What We Need to Remember this National Hispanic Nurses Day

By: Melina Lopez, 2021 KE Fellow 

There’s no better time to think about what being a bisexual Mexican and Puerto Rican nurse means to me than when Bisexuality Awareness Week, Latinx Heritage Month and National Hispanic Nurses day happen at the same time. It’s hard, though, because I can never reflect on these identities as mutually exclusive. It’s even harder when I think about how within the greater scope in which these identities exist (i.e. bisexuality in the LGBTQ community, heritage in the Latinx community, and nurses in the healthcare field), each of these identities have long, deeply rooted histories of erasure and subjugation. 

For bisexuality, it’s the tendency to question the legitimacy of the sexual orientation and consider it less valid than being gay or lesbian. For heritage, it’s the phenotypical hierarchies of power that values lighter-skinned over darker-skinned Latinx people in sociopolitical contexts. For nurses, specifically Latinx nurses, it’s the use of gender as a rationalization to subject nurses to the male-dominated field that is medicine. 

I don’t have the privilege, or rather the ability, to separate these histories from one another since separating these realities would mean erasing their marginalized truth. In thinking about these identities, I’d like to specifically hone in on the role of U.S. imperialism in the history of professional nursing in Puerto Rico.

Puerto Rico, formerly a colony of Spain, became and still remains a colony of the U.S. under American Protestant missionaries seeking to bring salvation and civilization to Puerto Rico in the early 20th century by introducing hospitals and nursing schools to the island. These nursing schools adopted racist admission policies that excluded Afro-Puerto Rican women by arguing that allowing women of color into the nursing program was not in the best interest of the hospital, nor to the women. White nursing advocates for these ‘whites-only’ admission policies reveal an interesting acknowledgment, compliance, and continuation of women of color’s marginalization in nursing because they claim that Afro-Puerto Rican admission into these schools would not only undo all of the work to advance white women’s political power as nurses, their admission would be unfair to them because they would still be considered socially and professionally inferior to white nurses based on the island’s classification of race, which is a fluid hierarchy based on phenotypical registers of Blackness where money and education have the power to essentially ‘whiten’ Puerto Ricans and grant them higher social status.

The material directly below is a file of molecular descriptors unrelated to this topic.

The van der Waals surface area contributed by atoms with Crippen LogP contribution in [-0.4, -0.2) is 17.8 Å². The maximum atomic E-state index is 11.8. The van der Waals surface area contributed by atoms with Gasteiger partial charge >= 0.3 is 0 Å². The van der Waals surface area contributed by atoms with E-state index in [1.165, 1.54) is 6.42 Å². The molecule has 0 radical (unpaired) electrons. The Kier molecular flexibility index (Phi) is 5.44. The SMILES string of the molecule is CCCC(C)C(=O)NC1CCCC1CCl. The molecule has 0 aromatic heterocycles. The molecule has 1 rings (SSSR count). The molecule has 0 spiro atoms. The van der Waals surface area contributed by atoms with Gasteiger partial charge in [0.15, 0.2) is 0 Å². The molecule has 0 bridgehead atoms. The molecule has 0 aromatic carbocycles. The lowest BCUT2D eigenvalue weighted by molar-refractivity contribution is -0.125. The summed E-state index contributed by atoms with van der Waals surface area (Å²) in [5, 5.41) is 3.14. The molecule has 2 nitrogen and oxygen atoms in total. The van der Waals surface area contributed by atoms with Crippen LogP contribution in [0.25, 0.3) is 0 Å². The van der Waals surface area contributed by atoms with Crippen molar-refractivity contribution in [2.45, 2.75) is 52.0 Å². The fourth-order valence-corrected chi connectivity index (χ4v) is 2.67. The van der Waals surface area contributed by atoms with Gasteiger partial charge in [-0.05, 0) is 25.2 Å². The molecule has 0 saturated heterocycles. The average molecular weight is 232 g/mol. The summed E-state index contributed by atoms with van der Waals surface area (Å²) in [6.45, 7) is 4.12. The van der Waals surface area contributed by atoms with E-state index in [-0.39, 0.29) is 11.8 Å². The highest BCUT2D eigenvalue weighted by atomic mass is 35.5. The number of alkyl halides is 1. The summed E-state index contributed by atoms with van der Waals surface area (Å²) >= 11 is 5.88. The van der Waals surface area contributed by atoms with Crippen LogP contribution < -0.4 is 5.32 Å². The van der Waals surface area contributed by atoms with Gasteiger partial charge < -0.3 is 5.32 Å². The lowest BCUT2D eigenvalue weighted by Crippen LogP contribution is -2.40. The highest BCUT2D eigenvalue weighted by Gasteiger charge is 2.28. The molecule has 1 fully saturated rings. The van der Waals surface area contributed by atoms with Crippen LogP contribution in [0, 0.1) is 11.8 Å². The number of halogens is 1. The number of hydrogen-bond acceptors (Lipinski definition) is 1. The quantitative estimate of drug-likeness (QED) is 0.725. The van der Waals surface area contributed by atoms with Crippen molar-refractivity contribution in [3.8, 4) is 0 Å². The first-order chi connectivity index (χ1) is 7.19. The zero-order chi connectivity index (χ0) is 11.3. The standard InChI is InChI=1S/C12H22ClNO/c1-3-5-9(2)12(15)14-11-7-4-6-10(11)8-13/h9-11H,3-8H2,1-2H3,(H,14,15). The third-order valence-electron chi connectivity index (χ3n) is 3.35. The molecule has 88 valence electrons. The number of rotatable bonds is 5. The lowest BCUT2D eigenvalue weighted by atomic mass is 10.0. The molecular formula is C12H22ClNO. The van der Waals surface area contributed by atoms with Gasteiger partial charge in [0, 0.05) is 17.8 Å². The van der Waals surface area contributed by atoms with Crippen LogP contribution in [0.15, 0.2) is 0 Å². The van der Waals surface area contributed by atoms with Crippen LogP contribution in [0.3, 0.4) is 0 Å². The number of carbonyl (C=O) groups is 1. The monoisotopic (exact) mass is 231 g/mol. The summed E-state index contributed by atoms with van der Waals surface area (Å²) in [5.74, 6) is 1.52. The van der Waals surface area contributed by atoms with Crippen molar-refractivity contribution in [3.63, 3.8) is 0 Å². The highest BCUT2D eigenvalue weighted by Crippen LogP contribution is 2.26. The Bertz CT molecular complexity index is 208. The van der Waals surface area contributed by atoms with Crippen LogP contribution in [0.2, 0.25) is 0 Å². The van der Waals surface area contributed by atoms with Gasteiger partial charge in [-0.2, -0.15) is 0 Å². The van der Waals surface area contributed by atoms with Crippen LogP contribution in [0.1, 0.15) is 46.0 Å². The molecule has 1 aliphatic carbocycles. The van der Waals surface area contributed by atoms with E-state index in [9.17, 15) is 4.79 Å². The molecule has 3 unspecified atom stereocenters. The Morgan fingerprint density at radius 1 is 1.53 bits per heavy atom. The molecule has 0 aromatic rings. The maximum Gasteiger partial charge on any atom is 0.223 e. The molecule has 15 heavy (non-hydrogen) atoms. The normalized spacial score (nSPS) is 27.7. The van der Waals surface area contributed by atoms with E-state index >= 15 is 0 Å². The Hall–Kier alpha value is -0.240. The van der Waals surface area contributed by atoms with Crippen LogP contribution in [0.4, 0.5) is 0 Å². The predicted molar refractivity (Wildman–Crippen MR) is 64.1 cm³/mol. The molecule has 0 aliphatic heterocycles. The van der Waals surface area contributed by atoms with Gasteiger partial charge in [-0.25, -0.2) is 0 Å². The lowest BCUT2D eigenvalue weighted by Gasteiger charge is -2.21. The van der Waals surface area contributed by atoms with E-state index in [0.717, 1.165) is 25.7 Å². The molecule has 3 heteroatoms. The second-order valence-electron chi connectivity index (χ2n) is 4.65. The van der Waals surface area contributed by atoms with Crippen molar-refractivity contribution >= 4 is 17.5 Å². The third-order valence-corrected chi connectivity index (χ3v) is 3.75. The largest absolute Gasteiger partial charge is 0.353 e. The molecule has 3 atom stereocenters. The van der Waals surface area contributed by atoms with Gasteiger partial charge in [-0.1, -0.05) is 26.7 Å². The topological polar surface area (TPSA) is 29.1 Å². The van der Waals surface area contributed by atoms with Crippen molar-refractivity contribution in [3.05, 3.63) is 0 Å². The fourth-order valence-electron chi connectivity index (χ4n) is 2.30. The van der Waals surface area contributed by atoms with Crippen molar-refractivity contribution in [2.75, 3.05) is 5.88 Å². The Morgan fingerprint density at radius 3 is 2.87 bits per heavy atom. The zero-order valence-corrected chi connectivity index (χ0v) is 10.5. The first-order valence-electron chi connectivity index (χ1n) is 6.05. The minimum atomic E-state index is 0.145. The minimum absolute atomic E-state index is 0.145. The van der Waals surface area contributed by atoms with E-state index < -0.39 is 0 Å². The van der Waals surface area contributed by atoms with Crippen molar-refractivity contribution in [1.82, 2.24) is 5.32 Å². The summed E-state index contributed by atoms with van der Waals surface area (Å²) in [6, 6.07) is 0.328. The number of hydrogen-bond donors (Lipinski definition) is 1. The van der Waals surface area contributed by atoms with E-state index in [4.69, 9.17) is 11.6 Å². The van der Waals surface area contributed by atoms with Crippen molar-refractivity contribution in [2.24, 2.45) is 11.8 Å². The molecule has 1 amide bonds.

These imperial and local ideologies of race, in conjunction with the belief that Afro-Puerto Rican’s presence in nursing would weaken the white nurses’ political power in health, suggest that gender and social class superseded race when it came to the professionalization of Puerto Rican nursing. It’s important that we acknowledge these intersections this National Hispanic Nurses Day to show that while yes, Latinx nurses have made incredible strides in the advancement of nursing and deserve to be celebrated, we cannot deny how the execution of Nightingale nursing was done at the expense of Latinx, specifically Afro-Latinx, women. 

So, as we celebrate Bisexuality awareness week, Latinx heritage month, and National Hispanic Nurses Day, I urge you to pay special attention to the role American nurses have played in establishing the state of nursing in Latin America. I also caution us from celebrating the myth of homogenized, universal “Latinidad” this Latinx heritage month. Rather, let us all look at the US role as facilitators of these countries’ socialization into American norms and practices through the nursing field. 

Ellen Walsh, “’ Called to Nurse’: Nursing Race, and Americanization in Early 20th Century Puerto Rico, Nursing History Review 26 (2018): 138-171. 


Melina Lopez is an inaugural NSRH Karen Edlund Fellow, providing insights to the NSRH Community for Bisexual Awareness Week (September 16-23) and Latinx Heritage Month (September 15- October 15).